Luas employees reduced their pay claim significantly. (They are now looking for a pay rise of 27% (down from 53%) which would see a salary increase of circa €13,000 to about €55,000 over the next five years.) Transdev said the revised demands are still beyond the company, but form the basis for further discussion.

The company cancelled plans to operate a private bus service on St Patrick’s Day after unions described the tactic as “scab labour” and “Thatcherite”.

The St Patrick’s Day strike was called off as talks continued.

Luas strikes go ahead on Easter Sunday and Monday, when state commemorations to mark the centenary of the Easter Rising are taking place, after workers reject WRC proposals.

Reidy said Siptu had compiled feedback from members in the driver grade as to why they have rejected the proposals, including the following:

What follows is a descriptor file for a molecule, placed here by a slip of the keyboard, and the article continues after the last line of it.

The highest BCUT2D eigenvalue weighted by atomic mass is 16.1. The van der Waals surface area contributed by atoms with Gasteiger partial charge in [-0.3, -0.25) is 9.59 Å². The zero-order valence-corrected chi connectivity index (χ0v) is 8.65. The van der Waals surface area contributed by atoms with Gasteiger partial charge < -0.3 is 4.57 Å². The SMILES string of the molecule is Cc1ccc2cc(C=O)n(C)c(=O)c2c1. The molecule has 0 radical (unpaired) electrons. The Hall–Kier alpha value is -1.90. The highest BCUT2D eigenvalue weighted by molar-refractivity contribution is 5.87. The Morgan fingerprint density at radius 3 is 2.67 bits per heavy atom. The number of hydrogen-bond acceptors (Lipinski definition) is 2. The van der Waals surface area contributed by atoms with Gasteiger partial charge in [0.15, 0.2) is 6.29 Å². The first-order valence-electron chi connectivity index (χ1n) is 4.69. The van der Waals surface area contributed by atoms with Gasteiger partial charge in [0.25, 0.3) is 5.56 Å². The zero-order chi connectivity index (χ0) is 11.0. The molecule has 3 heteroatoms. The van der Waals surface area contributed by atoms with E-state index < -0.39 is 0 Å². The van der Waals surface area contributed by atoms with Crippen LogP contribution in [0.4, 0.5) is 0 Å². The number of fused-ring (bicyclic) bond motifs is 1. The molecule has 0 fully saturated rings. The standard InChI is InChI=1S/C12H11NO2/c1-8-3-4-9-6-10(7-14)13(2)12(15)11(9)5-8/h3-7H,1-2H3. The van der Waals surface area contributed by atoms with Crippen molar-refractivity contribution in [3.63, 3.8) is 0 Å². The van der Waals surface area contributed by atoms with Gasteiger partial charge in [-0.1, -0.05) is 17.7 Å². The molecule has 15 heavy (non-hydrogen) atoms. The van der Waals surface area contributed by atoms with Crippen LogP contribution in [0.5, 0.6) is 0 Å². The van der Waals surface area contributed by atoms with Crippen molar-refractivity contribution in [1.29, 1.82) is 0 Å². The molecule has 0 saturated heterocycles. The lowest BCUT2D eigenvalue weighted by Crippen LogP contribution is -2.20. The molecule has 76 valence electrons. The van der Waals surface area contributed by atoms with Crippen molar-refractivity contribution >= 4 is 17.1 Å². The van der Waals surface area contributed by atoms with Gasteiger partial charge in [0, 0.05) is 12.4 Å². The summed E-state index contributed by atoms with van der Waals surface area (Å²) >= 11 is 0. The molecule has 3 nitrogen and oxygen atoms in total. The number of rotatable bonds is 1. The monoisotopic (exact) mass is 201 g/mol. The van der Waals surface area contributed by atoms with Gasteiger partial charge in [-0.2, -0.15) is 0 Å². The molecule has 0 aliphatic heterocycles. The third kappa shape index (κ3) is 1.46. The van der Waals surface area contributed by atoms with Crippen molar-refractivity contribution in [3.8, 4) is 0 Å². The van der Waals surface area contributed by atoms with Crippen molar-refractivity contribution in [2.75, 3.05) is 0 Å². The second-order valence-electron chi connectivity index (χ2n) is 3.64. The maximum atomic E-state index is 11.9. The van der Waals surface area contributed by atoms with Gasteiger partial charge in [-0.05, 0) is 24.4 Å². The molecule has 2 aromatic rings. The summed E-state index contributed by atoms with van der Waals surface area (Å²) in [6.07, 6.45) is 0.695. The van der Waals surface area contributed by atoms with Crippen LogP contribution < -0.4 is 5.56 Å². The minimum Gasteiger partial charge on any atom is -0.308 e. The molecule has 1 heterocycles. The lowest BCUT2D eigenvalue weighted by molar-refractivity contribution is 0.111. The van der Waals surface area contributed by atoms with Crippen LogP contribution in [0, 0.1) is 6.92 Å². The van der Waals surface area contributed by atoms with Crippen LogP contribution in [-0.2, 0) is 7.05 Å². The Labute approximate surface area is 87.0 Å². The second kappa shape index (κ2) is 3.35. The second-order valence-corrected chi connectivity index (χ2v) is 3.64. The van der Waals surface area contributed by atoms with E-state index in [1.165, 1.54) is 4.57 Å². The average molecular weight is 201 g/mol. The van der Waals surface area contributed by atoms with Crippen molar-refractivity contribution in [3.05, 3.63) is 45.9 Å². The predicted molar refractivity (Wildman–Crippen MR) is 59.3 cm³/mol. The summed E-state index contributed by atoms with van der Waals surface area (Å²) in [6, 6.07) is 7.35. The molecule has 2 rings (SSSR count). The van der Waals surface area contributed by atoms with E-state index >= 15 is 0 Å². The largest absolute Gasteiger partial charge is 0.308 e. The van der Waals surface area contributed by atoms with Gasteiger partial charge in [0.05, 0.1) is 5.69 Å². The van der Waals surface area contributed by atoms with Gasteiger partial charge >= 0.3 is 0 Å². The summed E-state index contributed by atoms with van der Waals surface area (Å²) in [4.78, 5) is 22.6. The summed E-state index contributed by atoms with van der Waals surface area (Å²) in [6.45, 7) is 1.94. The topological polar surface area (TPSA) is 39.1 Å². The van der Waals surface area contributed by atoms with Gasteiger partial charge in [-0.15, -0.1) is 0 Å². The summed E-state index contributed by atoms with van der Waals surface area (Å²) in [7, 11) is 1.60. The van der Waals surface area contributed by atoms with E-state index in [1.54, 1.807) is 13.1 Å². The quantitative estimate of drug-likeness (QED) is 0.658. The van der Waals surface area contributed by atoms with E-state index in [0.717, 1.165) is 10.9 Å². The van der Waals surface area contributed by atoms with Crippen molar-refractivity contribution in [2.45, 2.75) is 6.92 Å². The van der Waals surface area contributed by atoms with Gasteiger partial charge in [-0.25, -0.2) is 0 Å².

• Drivers did not want to accept a new pay scale that leaves new entrants on lower pay than current staff;
  • Drivers are of the view that the productivity sought in the proposal was disproportionate and vague in the case of the Luas extension;
  • Drivers also expressed concern that they did not trust how management would implement such productivity measures.

April

A war of words broke out between Mulvey and Siptu chief Jack O’Connor.

Mulvey told Morning Ireland most union representatives would get a “standing ovation” if they returned to their members with the proposals put forward by Transdev.